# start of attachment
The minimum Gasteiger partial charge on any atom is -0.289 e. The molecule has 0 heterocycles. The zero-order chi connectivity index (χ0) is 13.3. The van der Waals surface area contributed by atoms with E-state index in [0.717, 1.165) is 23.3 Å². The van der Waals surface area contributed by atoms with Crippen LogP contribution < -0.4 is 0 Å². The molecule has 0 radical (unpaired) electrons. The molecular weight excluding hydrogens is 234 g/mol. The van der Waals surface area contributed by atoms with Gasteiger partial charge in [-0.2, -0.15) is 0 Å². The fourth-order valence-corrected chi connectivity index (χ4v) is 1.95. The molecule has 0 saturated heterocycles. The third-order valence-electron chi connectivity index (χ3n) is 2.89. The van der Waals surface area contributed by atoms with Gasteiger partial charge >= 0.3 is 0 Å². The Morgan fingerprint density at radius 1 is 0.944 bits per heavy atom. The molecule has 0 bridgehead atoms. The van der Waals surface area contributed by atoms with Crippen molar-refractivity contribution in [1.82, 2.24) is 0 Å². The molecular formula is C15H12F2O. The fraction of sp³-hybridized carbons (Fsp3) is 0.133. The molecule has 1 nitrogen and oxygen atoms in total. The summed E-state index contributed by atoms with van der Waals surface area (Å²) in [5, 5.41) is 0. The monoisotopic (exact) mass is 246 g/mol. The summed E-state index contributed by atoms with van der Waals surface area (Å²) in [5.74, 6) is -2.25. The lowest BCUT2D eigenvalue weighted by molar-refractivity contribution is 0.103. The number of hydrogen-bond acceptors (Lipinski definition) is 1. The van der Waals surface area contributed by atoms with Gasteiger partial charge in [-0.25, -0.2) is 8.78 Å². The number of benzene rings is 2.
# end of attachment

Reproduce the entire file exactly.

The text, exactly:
The minimum Gasteiger partial charge on any atom is -0.289 e. The molecule has 0 heterocycles. The zero-order chi connectivity index (χ0) is 13.3. The van der Waals surface area contributed by atoms with E-state index in [0.717, 1.165) is 23.3 Å². The van der Waals surface area contributed by atoms with Crippen LogP contribution < -0.4 is 0 Å². The molecule has 0 radical (unpaired) electrons. The molecular weight excluding hydrogens is 234 g/mol. The van der Waals surface area contributed by atoms with Gasteiger partial charge in [-0.2, -0.15) is 0 Å². The fourth-order valence-corrected chi connectivity index (χ4v) is 1.95. The molecule has 0 saturated heterocycles. The third-order valence-electron chi connectivity index (χ3n) is 2.89. The van der Waals surface area contributed by atoms with Gasteiger partial charge >= 0.3 is 0 Å². The Morgan fingerprint density at radius 1 is 0.944 bits per heavy atom. The molecule has 0 bridgehead atoms. The van der Waals surface area contributed by atoms with Crippen molar-refractivity contribution in [1.82, 2.24) is 0 Å². The molecular formula is C15H12F2O. The fraction of sp³-hybridized carbons (Fsp3) is 0.133. The molecule has 1 nitrogen and oxygen atoms in total. The summed E-state index contributed by atoms with van der Waals surface area (Å²) in [5, 5.41) is 0. The monoisotopic (exact) mass is 246 g/mol. The summed E-state index contributed by atoms with van der Waals surface area (Å²) in [5.74, 6) is -2.25. The lowest BCUT2D eigenvalue weighted by molar-refractivity contribution is 0.103. The number of hydrogen-bond acceptors (Lipinski definition) is 1. The van der Waals surface area contributed by atoms with Gasteiger partial charge in [-0.25, -0.2) is 8.78 Å². The number of benzene rings is 2.